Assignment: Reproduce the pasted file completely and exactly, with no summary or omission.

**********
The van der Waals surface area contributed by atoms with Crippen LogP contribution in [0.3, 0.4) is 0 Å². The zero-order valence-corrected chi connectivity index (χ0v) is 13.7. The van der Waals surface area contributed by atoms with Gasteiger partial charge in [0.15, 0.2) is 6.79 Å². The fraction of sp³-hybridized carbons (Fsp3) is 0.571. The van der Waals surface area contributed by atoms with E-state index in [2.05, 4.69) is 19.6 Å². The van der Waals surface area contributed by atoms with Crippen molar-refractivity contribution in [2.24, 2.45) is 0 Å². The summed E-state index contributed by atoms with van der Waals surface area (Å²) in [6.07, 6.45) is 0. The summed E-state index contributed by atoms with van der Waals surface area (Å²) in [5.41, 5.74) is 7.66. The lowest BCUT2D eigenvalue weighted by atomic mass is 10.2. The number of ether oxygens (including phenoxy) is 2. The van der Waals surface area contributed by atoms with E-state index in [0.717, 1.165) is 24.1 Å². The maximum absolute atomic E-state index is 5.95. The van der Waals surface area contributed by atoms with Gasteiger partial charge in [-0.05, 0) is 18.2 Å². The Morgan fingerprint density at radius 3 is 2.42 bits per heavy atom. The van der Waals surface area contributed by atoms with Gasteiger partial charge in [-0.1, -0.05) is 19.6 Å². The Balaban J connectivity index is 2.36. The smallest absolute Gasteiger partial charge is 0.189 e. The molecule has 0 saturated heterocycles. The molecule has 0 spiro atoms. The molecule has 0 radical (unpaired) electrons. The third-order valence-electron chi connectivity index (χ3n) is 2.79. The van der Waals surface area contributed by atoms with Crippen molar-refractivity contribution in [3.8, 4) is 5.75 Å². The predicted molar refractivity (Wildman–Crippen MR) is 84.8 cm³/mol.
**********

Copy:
The van der Waals surface area contributed by atoms with Crippen LogP contribution in [0.3, 0.4) is 0 Å². The zero-order valence-corrected chi connectivity index (χ0v) is 13.7. The van der Waals surface area contributed by atoms with Gasteiger partial charge in [0.15, 0.2) is 6.79 Å². The fraction of sp³-hybridized carbons (Fsp3) is 0.571. The van der Waals surface area contributed by atoms with E-state index in [2.05, 4.69) is 19.6 Å². The van der Waals surface area contributed by atoms with Crippen molar-refractivity contribution in [2.24, 2.45) is 0 Å². The summed E-state index contributed by atoms with van der Waals surface area (Å²) in [6.07, 6.45) is 0. The summed E-state index contributed by atoms with van der Waals surface area (Å²) in [5.41, 5.74) is 7.66. The lowest BCUT2D eigenvalue weighted by atomic mass is 10.2. The number of ether oxygens (including phenoxy) is 2. The van der Waals surface area contributed by atoms with E-state index in [0.717, 1.165) is 24.1 Å². The maximum absolute atomic E-state index is 5.95. The van der Waals surface area contributed by atoms with Gasteiger partial charge in [-0.05, 0) is 18.2 Å². The Morgan fingerprint density at radius 3 is 2.42 bits per heavy atom. The van der Waals surface area contributed by atoms with Gasteiger partial charge in [-0.1, -0.05) is 19.6 Å². The Balaban J connectivity index is 2.36. The smallest absolute Gasteiger partial charge is 0.189 e. The molecule has 0 saturated heterocycles. The molecule has 0 spiro atoms. The molecule has 0 radical (unpaired) electrons. The third-order valence-electron chi connectivity index (χ3n) is 2.79. The van der Waals surface area contributed by atoms with Crippen molar-refractivity contribution in [3.8, 4) is 5.75 Å². The predicted molar refractivity (Wildman–Crippen MR) is 84.8 cm³/mol.